Orient vs. ETA and Miyota: A Look at Movements

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Orient vs. ETA and Miyota: A Look at Movements

Post by Ocean on 2012-09-10, 14:01

For some time people have talked about this including myself I like Miyota movements for the most part have had some problems but nothing an adjustment couldn't solve. From http://www.orientalwatchsite.com/orient-vs-eta-and-miyota-a-look-at-movements/

Orient vs. ETA and Miyota: A Look at Movements
September 10th, 2012 Posted in Orient News, Orient Watch Reviews | No Comments | Comment and Win a Free Orient Watch Comment and Win a Free Orient Watch

When it comes to mechanical watches, it’s all about the movement. Of course, the style, functionality, and cost all play a role in which mechanical you choose, but so much of what makes a mechanical watch depends solely on the movement.

Let’s take a look at the advantages of Orient movements as opposed to the big watch movement producers, ETA and Miyota.

Orient Caliber 40G51 Mechanical Movement

Orient vs. ETA

ETA, owned by the Swatch Group, is such a big producer of Swiss watch movements that sometimes it’s difficult to find a watch without an ETA movement. That’s also because few watch companies produce their own movements.

Breitling, Omega, Tag Heuer, and IWC are some of the popular and pricey watch brands that use outsourced ETA movements in their watches. Orient, though, is one company that produces its own movements for use in its own watches, not anyone else’s.

Many people are surprised to learn that Orient, a brand that specializes in classic, affordable timepieces, produces its own movements. But it’s not all that surprising when you think about it.

In fact, a couple years ago, the School of Horology compared Orient’s popular Caliber 46943 movement to the comparable ETA movement, 2892.a2.


Omega Watch featuring an ETA 2892 Mechanical Movement vs. Orient’s 46943 Mechanical Movement

The School found that the Orient requires less movement than the ETA to produce a winding motion. This efficiency is also, in part, due to Orient’s more straightforward design. It’s less frilly, focusing primarily on functionality. The School also found that Orient’s use of fewer parts overall resulted in a higher conversion of kinetic energy than the ETA movement.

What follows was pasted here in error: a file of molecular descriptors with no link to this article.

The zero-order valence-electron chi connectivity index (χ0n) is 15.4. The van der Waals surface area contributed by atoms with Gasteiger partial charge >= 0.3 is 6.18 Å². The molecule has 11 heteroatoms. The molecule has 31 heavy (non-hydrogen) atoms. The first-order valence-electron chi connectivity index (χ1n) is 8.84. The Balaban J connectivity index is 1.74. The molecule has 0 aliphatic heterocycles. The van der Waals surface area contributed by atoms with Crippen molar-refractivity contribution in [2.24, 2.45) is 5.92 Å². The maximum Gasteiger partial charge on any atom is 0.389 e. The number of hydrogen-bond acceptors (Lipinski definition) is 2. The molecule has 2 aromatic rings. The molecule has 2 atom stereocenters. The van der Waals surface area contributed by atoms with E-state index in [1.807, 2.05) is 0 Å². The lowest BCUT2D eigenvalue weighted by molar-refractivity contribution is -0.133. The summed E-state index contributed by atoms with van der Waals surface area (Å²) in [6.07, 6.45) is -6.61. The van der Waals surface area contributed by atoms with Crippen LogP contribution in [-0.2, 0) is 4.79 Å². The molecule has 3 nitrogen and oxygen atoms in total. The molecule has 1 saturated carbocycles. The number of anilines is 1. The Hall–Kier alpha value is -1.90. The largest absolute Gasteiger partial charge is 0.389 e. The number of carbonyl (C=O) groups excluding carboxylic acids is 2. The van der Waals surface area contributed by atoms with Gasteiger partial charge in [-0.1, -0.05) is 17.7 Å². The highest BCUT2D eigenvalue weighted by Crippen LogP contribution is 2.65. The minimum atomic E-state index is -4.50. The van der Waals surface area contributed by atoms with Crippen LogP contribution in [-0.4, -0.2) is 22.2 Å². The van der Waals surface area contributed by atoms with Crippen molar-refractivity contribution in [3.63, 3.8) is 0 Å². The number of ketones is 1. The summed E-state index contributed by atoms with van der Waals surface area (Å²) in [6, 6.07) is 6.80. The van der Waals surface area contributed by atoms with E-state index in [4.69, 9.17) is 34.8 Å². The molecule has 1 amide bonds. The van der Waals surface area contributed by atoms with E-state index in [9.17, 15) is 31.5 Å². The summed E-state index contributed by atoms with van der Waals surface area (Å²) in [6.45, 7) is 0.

That’s pretty impressive, but it should be noted that both ETA and Orient produce a variety of mechanical movements, some more expensive and of higher complexity than others. Yet some things remain consistent:

All Orient movements are produced in-house
All Orient movements are built by hand
All Orient movements are used in Orient watches only
All Orient movements are high-efficiency

Can ETA say that? Now, let’s check out Orient vs. another big movement producer, Miyota.

Orient vs. Miyota

A bit closer to home, Miyota, like Orient, is a Japanese company. But unlike Orient, Miyota produces mechanical watch movements for a number of watch companies. Such companies include big brand names like Citizen, Invicta, and Festina. Orient, as mentioned, produces in-house movements for use in Orient watches only.

Though Orient and Miyota movements share a similar appreciation among watch enthusiasts for their standard durability, accuracy, and affordability, only Orient offers watches that feature traditional watchmaking craftsmanship. Perhaps that’s why Orient has been called a true watchmaker’s watch.

But furthermore, watch enthusiasts have noted that Miyota’s popular 82xx movement series is essentially non-serviceable because of its low replacement cost and main bridge construction. Orient, however, uses a 2 piece upper bridge for easy assembly and future servicing. So while your Miyota may run smoothly for years, when it needs service, you may be out of luck. All the while, Orient watches run strong and are easily serviceable for decades.


Orient’s M-Force LE featuring Orient’s 40N5A Mechanical, Hackable Movement

Additionally, Miyota movements are non-hackable. Though many Orient movements are also non-hackable, Orient does offer some fairly affordable and hackable mechanical watch movements. M-Force LE, which contains Orient’s Caliber 40N5A movement, is a great example.
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